As far as biopics go, one about the achievements of an early twentieth-century mathematician isn’t going to be at the top of anyone’s must-watch list, even if it does have a glowing testimonial from the London Mathematical Society. Thanks to stellar acting from Dev Patel and Jeremy Irons, however, The Man Who Knew Infinity is highly watchable, though it falls short of being a comprehensive celebration of Tamil mathematical genius Srinivasa Ramanujan’s life and accomplishments. There will always be problems of nuance and depth when white people try to tell the story of non-white individuals, problems The Man Who Knew Infinity is unable to completely overcome.
Ramanujan was an unprecedented genius who had already grasped complex mathematical formulae and theorems while other boys his age were still struggling with basic arithmetic. The Man Who Knew Infinity mostly glosses over his formative years, beginning shortly before Ramanujan (Patel) makes his way to Cambridge, where he comes under the tutelage of mathematicians G.H. Hardy (Irons) and J.E. Littlewood (Toby Jones). The obvious rationale for this choice, of course, is so that Irons can be elevated to the status of co-lead in a film that’s supposed to focus on the character Patel is playing, but the move pays off, largely because of Irons. Long-time fans of Irons will surely have lamented how severely underutilised (and possibly miscast) he was in Batman V Superman, but this reviewer is pleased to report that he doesn’t have to play second fiddle to anyone here, Dark Knight or no Dark Knight. Irons’ irascible and misanthropic Hardy is a workshop in getting audiences to like characters who aren’t very likeable, and he even has a butler of his own to wait on him this time around.
Dev Patel is quickly becoming the go-to guy whenever Western filmmakers want to make something with an Indian subject matter or protagonist, and not come off as neo-colonialist or downright condescending. As The Man Who Knew Infinity demonstrates, there’s a compelling reason for that: Patel is a damn fine actor and he’s, well, Indian. What he isn’t, however, is Tamil like Ramanujan. As the son of Gujarati immigrants from Kenya, Patel has likely heard Tamil spoken even less than the average non-Indian Singaporean, and it shows. Patel and co-star Devika Bhise, who plays Ramanujan’s wife Janaki, converse exclusively in generic Indian-accented English, a linguistic heresy no less damning for the fact that countless other movies and TV shows have also made ethnic characters speak broken or exoticised variants of English instead of their native languages. Patel and Bhise are hardly at fault here, and do indeed deliver credible performances, but the film’s insensitivity to the diversity of the Indian subcontinent is startling when placed next to the anti-discriminatory message it purports to expound.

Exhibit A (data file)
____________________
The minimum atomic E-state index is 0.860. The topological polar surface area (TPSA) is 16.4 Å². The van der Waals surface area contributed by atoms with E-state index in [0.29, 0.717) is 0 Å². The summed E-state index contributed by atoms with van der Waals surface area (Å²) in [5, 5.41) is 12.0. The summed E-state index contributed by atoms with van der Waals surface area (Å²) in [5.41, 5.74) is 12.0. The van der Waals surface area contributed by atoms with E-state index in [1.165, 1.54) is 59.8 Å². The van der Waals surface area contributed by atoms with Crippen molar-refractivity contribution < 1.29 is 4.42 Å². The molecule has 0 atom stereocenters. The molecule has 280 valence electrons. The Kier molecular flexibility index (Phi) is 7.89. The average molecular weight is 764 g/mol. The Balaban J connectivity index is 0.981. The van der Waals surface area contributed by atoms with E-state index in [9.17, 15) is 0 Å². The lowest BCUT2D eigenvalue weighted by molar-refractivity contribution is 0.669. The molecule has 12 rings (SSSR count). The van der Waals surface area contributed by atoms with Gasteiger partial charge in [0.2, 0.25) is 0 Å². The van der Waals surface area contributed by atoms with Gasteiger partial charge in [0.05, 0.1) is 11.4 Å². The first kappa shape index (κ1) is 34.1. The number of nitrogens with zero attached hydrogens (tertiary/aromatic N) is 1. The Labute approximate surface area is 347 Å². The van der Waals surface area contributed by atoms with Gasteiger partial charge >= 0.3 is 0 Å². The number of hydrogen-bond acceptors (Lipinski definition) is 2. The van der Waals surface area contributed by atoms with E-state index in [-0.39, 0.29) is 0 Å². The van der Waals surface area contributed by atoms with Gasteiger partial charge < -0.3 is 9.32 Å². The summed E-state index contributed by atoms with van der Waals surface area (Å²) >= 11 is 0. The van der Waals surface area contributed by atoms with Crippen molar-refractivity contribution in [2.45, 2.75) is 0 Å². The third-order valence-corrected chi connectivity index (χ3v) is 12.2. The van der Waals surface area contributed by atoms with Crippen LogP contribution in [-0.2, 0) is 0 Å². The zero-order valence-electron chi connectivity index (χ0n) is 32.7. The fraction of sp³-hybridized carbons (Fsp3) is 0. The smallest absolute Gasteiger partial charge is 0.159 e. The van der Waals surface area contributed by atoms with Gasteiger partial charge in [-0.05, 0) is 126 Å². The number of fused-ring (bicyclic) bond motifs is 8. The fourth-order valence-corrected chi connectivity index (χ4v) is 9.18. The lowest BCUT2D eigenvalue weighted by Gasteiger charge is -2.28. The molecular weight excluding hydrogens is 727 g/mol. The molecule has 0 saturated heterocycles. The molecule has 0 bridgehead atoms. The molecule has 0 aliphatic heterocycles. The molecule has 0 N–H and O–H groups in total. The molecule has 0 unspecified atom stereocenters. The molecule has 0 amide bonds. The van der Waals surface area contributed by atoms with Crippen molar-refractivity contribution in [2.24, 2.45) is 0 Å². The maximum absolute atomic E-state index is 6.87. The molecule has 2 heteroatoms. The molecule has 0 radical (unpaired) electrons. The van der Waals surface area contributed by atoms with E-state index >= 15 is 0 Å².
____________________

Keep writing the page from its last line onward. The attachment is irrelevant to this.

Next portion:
Ramanujan predictably encounters various forms of overt racism upon his arrival in England, and the recognition he eventually receives is supposed to show up all the naysayers and bigots for their small-mindedness and unwarranted prejudices. Unfortunately, The Man Who Knew Infinity also opts for an oversimplification of the South Indian cultural milieu that stresses its exoticism and not much else. There is little depth to the film’s portrayal of the home front after Ramanujan leaves for England beyond a conventional antipathy between Janaki and her mother-in-law. The advent of World War I in Europe is alluded to, but the same cannot be said for contemporaneous events in India. The India of the film is generic and piecemeal, a mere placeholder to inform viewers that Ramanujan is Indian.
There was, in fact, a Tamil-language biopic of Ramanujan (simply titled Ramanujan) that was released a couple of years ago, with far more extensive coverage of his life in India. If you want to learn about the man and his legacy, watch the Tamil version. The Man Who Knew Infinity can only be recommended on the merits of its two lead actors.
Summary: Would have garnered a lower rating had not said rating seemed like an affront to Patel’s earnest and Irons’ commanding performances.
RATING: 3 out of 5 stars
– Leslie Wong